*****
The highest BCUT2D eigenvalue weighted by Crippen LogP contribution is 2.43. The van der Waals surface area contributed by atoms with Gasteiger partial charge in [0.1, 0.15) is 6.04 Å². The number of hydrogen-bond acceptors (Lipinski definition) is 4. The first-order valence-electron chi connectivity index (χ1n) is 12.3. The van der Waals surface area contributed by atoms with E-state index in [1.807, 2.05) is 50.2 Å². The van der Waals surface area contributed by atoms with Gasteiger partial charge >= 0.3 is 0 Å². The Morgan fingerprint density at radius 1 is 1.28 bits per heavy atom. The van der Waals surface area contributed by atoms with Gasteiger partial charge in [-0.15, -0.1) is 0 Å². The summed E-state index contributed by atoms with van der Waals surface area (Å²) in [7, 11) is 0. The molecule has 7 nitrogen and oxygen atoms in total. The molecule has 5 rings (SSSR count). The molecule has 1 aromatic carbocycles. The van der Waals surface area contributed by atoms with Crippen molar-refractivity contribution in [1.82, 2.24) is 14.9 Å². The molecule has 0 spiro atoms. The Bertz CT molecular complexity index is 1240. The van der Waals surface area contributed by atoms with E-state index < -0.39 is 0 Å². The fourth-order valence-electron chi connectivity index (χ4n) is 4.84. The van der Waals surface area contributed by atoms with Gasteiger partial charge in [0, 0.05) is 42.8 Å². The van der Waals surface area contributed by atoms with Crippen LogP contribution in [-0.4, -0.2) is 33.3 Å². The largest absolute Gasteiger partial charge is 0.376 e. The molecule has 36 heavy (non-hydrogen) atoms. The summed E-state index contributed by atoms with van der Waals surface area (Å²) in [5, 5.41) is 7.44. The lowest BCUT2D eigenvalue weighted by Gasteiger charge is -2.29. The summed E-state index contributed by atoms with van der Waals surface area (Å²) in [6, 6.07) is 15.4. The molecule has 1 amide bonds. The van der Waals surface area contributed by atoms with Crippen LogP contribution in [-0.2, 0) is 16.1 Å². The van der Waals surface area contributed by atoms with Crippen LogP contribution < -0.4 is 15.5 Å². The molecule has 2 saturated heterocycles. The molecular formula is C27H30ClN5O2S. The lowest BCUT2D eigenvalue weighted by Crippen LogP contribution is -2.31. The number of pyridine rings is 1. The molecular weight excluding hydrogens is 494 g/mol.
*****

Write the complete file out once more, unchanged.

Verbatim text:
The highest BCUT2D eigenvalue weighted by Crippen LogP contribution is 2.43. The van der Waals surface area contributed by atoms with Gasteiger partial charge in [0.1, 0.15) is 6.04 Å². The number of hydrogen-bond acceptors (Lipinski definition) is 4. The first-order valence-electron chi connectivity index (χ1n) is 12.3. The van der Waals surface area contributed by atoms with E-state index in [1.807, 2.05) is 50.2 Å². The van der Waals surface area contributed by atoms with Gasteiger partial charge >= 0.3 is 0 Å². The Morgan fingerprint density at radius 1 is 1.28 bits per heavy atom. The van der Waals surface area contributed by atoms with Gasteiger partial charge in [-0.15, -0.1) is 0 Å². The summed E-state index contributed by atoms with van der Waals surface area (Å²) in [7, 11) is 0. The molecule has 7 nitrogen and oxygen atoms in total. The molecule has 5 rings (SSSR count). The molecule has 1 aromatic carbocycles. The van der Waals surface area contributed by atoms with Crippen molar-refractivity contribution in [1.82, 2.24) is 14.9 Å². The molecule has 0 spiro atoms. The Bertz CT molecular complexity index is 1240. The van der Waals surface area contributed by atoms with E-state index < -0.39 is 0 Å². The fourth-order valence-electron chi connectivity index (χ4n) is 4.84. The van der Waals surface area contributed by atoms with Gasteiger partial charge in [0, 0.05) is 42.8 Å². The van der Waals surface area contributed by atoms with Crippen LogP contribution in [-0.4, -0.2) is 33.3 Å². The largest absolute Gasteiger partial charge is 0.376 e. The molecule has 36 heavy (non-hydrogen) atoms. The summed E-state index contributed by atoms with van der Waals surface area (Å²) in [5, 5.41) is 7.44. The lowest BCUT2D eigenvalue weighted by Gasteiger charge is -2.29. The summed E-state index contributed by atoms with van der Waals surface area (Å²) in [6, 6.07) is 15.4. The molecule has 1 amide bonds. The van der Waals surface area contributed by atoms with Crippen LogP contribution in [-0.2, 0) is 16.1 Å². The van der Waals surface area contributed by atoms with Crippen LogP contribution < -0.4 is 15.5 Å². The molecule has 2 saturated heterocycles. The molecular formula is C27H30ClN5O2S. The lowest BCUT2D eigenvalue weighted by Crippen LogP contribution is -2.31. The number of pyridine rings is 1. The molecular weight excluding hydrogens is 494 g/mol.